Sunita Narain proposes more Government

Dilbert knows all ...

Dilbert knows all ...

we bought samples of leading brands available in the market and analysed content for the toxin. What we found was staggeringly high levels of lead in virtually all samples we checked. India does not have a mandatory standard for regulating lead in paints. We only have a voluntary code laid down by the Bureau of Indian Standards (BIS), which specifies that lead content should be 1,000 parts per million (ppm). Our tests found that the biggest and best companies had lead levels 180 times the voluntary standard.   

But we were not surprised, as I said. After all, the government has not set standards to phase out lead in this daily-use product. Something most governments had done some 20 years ago. In the US, lead had been termed the number one environmental threat to the health of children. But it was a non-issue for the industry in India. We were angry at this indifference and decided to write to all major paint companies asking them about their plans to phase out lead. We expected little response. But this time we were really surprised.   

Two of the major companies — Asian Paints and Nerolac — wrote back saying that they were planning to get rid of lead. They promised that this would happen soon, within a few months. So, instead of immediately releasing our report, we thought we should wait: To recheck and to validate if the companies kept the promise they had made to us. Some months later we went to the market and picked samples of the same companies.   

Our analysis found a change. Of the big five, three companies had no lead in their product. Asian Paints and Nerolac had indeed cleaned up. Berger and Shalimar still had lead in the samples we tested. Both are big companies and neither have any excuses. The fact is that companies have the technology to phase out lead. (via Sunita Narain: New coat of paint).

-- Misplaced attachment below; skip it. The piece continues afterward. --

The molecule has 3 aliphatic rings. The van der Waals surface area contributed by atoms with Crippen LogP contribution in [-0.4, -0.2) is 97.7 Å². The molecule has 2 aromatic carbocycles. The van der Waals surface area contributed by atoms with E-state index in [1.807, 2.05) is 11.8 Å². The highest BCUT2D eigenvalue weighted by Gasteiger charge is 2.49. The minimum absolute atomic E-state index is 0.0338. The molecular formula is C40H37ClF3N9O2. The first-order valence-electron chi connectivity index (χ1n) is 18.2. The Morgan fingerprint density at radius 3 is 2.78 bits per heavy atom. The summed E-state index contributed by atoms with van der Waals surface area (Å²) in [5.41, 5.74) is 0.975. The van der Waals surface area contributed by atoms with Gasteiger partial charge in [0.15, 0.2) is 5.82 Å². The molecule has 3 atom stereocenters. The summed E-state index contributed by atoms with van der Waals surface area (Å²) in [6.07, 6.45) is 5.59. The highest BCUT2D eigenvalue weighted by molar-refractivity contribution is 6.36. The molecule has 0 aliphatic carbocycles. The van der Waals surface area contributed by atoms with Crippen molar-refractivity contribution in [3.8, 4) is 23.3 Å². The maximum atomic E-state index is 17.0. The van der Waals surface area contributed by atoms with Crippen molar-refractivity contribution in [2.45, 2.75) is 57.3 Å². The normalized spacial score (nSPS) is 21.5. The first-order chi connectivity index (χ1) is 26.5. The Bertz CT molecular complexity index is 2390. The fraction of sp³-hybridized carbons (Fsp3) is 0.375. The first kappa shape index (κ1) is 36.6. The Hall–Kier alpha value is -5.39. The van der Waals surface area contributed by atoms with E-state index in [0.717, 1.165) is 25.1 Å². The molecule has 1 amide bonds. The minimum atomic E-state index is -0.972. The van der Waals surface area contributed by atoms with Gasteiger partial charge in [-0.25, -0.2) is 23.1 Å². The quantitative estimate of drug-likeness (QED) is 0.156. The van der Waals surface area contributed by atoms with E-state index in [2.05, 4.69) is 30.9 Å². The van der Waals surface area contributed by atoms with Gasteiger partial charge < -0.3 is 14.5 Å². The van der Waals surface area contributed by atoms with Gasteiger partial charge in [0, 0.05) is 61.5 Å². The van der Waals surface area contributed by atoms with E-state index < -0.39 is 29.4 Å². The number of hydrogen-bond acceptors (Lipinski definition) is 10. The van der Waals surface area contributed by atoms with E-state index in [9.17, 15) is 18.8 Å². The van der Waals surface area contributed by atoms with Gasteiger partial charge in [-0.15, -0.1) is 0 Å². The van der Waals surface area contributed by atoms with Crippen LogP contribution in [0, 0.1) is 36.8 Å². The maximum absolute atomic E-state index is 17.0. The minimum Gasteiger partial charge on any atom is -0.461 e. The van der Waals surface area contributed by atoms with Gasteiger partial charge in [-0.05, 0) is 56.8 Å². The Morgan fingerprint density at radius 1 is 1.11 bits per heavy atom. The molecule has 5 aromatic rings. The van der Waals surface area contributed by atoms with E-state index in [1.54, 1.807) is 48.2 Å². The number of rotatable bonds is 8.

Failed agency, failed agenda, failed model

Failed agency, failed agenda, failed model

Actions matter

 Much as I like Sunita Narain’s work, her reading of this situation is wrong.   

Unlike her fault-finding, this was good news. For three reasons.   

1. Three out of the five biggest companies voluntarily agreed and reduced lead content – at a significant cost to their own bottom-lines. Without a sword over their head or legal threats hanging over them. Just a gentle pointer did the trick. That is good news. This is possibly why Indians trust their companies more than the Rest of the World.   

2. The Government has voluntary codes – which are NOT enforced. Unlike the US. We should do more of this – and not less, Ms.Sunita Narain. Bigger Government, with greater enforcement agenda is a bad idea – and no good can ever come out of it.  

EPA does nothing about Environment and Justice does nothing to do with justice

EPA does nothing about Environment and Justice does nothing to do with justice

For you to call for greater Government activism is simply more bad news. The American model is faulty, expensive and prone to abuse. Why copy a failed model?  

3. Ms.Narain – Maybe, your organization can franchise a ‘प’ (Prakriti) logo – for all companies that voluntarily adhere to the highest global standards. And that will again be good news.   

Let us take away the regulatory load (which will soon become overload) from the Government and move towards self-regulation.   

I think it is time you took a 2ndlook.   

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